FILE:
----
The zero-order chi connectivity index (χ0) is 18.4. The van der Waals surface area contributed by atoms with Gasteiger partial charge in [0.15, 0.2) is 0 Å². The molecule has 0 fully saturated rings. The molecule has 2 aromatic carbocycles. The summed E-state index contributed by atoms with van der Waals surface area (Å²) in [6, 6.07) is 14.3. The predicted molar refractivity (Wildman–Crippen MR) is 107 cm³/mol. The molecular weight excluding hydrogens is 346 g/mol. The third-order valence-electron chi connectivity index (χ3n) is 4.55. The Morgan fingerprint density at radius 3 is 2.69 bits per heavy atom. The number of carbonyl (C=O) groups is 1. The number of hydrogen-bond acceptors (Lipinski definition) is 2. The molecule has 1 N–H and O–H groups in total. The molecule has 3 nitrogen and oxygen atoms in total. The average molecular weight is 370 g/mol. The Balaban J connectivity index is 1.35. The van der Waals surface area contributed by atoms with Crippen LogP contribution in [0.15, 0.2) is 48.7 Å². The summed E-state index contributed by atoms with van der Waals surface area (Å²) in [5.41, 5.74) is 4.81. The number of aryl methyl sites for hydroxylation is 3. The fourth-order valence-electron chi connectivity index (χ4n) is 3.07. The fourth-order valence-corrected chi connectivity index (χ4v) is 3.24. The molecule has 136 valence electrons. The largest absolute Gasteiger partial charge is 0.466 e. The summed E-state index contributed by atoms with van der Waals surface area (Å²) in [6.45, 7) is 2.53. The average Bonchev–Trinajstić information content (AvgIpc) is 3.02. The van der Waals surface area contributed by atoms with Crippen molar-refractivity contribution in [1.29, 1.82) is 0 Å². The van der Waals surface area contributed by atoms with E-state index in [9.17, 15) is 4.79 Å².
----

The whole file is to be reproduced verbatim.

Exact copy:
The zero-order chi connectivity index (χ0) is 18.4. The van der Waals surface area contributed by atoms with Gasteiger partial charge in [0.15, 0.2) is 0 Å². The molecule has 0 fully saturated rings. The molecule has 2 aromatic carbocycles. The summed E-state index contributed by atoms with van der Waals surface area (Å²) in [6, 6.07) is 14.3. The predicted molar refractivity (Wildman–Crippen MR) is 107 cm³/mol. The molecular weight excluding hydrogens is 346 g/mol. The third-order valence-electron chi connectivity index (χ3n) is 4.55. The Morgan fingerprint density at radius 3 is 2.69 bits per heavy atom. The number of carbonyl (C=O) groups is 1. The number of hydrogen-bond acceptors (Lipinski definition) is 2. The molecule has 1 N–H and O–H groups in total. The molecule has 3 nitrogen and oxygen atoms in total. The average molecular weight is 370 g/mol. The Balaban J connectivity index is 1.35. The van der Waals surface area contributed by atoms with Crippen LogP contribution in [0.15, 0.2) is 48.7 Å². The summed E-state index contributed by atoms with van der Waals surface area (Å²) in [5.41, 5.74) is 4.81. The number of aryl methyl sites for hydroxylation is 3. The fourth-order valence-electron chi connectivity index (χ4n) is 3.07. The fourth-order valence-corrected chi connectivity index (χ4v) is 3.24. The molecule has 136 valence electrons. The largest absolute Gasteiger partial charge is 0.466 e. The summed E-state index contributed by atoms with van der Waals surface area (Å²) in [6.45, 7) is 2.53. The average Bonchev–Trinajstić information content (AvgIpc) is 3.02. The van der Waals surface area contributed by atoms with Crippen molar-refractivity contribution in [1.29, 1.82) is 0 Å². The van der Waals surface area contributed by atoms with E-state index in [9.17, 15) is 4.79 Å².